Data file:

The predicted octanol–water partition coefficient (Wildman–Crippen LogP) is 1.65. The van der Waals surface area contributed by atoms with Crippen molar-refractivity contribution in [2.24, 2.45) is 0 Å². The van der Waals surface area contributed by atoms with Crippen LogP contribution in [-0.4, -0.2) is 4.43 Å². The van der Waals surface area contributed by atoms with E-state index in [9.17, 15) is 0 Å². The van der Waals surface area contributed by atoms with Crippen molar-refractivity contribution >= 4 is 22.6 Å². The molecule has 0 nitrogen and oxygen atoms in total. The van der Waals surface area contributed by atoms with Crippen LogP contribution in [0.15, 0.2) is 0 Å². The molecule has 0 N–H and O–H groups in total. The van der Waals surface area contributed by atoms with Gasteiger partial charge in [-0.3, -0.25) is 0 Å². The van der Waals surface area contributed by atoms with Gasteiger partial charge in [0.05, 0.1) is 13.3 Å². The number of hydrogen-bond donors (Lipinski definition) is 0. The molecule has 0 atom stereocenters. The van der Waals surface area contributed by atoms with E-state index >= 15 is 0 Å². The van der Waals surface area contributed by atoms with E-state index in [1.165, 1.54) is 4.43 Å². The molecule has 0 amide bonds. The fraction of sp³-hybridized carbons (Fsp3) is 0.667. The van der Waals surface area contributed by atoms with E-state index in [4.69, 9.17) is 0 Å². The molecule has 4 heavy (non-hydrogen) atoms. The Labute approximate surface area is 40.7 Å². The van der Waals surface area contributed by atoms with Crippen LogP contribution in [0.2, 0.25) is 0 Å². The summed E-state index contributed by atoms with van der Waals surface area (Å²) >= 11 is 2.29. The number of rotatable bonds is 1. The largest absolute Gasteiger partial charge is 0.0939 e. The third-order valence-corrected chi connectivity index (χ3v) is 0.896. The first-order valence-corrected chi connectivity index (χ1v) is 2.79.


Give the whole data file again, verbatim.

The predicted octanol–water partition coefficient (Wildman–Crippen LogP) is 1.65. The van der Waals surface area contributed by atoms with Crippen molar-refractivity contribution in [2.24, 2.45) is 0 Å². The van der Waals surface area contributed by atoms with Crippen LogP contribution in [-0.4, -0.2) is 4.43 Å². The van der Waals surface area contributed by atoms with E-state index in [9.17, 15) is 0 Å². The van der Waals surface area contributed by atoms with Crippen molar-refractivity contribution >= 4 is 22.6 Å². The molecule has 0 nitrogen and oxygen atoms in total. The van der Waals surface area contributed by atoms with Crippen LogP contribution in [0.15, 0.2) is 0 Å². The molecule has 0 N–H and O–H groups in total. The van der Waals surface area contributed by atoms with Gasteiger partial charge in [-0.3, -0.25) is 0 Å². The van der Waals surface area contributed by atoms with Gasteiger partial charge in [0.05, 0.1) is 13.3 Å². The number of hydrogen-bond donors (Lipinski definition) is 0. The molecule has 0 atom stereocenters. The van der Waals surface area contributed by atoms with E-state index >= 15 is 0 Å². The van der Waals surface area contributed by atoms with E-state index in [1.165, 1.54) is 4.43 Å². The molecule has 0 amide bonds. The fraction of sp³-hybridized carbons (Fsp3) is 0.667. The van der Waals surface area contributed by atoms with E-state index in [4.69, 9.17) is 0 Å². The molecule has 4 heavy (non-hydrogen) atoms. The Labute approximate surface area is 40.7 Å². The van der Waals surface area contributed by atoms with Crippen LogP contribution in [0.2, 0.25) is 0 Å². The summed E-state index contributed by atoms with van der Waals surface area (Å²) >= 11 is 2.29. The number of rotatable bonds is 1. The largest absolute Gasteiger partial charge is 0.0939 e. The third-order valence-corrected chi connectivity index (χ3v) is 0.896. The first-order valence-corrected chi connectivity index (χ1v) is 2.79.